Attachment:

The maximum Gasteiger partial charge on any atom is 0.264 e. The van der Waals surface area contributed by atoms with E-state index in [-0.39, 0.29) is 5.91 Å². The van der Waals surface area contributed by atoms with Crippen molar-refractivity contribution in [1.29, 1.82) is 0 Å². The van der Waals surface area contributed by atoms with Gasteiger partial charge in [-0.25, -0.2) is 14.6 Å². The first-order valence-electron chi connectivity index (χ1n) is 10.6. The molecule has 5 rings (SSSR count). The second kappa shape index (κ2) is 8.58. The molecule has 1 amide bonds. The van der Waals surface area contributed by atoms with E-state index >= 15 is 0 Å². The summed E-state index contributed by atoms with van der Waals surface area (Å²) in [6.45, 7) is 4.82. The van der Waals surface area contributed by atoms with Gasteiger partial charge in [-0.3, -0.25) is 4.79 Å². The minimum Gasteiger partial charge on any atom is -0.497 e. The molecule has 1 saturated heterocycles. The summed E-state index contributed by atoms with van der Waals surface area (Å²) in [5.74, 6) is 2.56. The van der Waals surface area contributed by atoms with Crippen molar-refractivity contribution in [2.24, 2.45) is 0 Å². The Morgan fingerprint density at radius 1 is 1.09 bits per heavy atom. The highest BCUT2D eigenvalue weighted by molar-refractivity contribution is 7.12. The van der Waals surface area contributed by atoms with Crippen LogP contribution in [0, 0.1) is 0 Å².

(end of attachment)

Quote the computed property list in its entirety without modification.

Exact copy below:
The maximum Gasteiger partial charge on any atom is 0.264 e. The van der Waals surface area contributed by atoms with E-state index in [-0.39, 0.29) is 5.91 Å². The van der Waals surface area contributed by atoms with Crippen molar-refractivity contribution in [1.29, 1.82) is 0 Å². The van der Waals surface area contributed by atoms with Gasteiger partial charge in [-0.25, -0.2) is 14.6 Å². The first-order valence-electron chi connectivity index (χ1n) is 10.6. The molecule has 5 rings (SSSR count). The second kappa shape index (κ2) is 8.58. The molecule has 1 amide bonds. The van der Waals surface area contributed by atoms with E-state index >= 15 is 0 Å². The summed E-state index contributed by atoms with van der Waals surface area (Å²) in [6.45, 7) is 4.82. The van der Waals surface area contributed by atoms with Gasteiger partial charge in [-0.3, -0.25) is 4.79 Å². The minimum Gasteiger partial charge on any atom is -0.497 e. The molecule has 1 saturated heterocycles. The summed E-state index contributed by atoms with van der Waals surface area (Å²) in [5.74, 6) is 2.56. The van der Waals surface area contributed by atoms with Crippen molar-refractivity contribution in [2.24, 2.45) is 0 Å². The Morgan fingerprint density at radius 1 is 1.09 bits per heavy atom. The highest BCUT2D eigenvalue weighted by molar-refractivity contribution is 7.12. The van der Waals surface area contributed by atoms with Crippen LogP contribution in [0, 0.1) is 0 Å².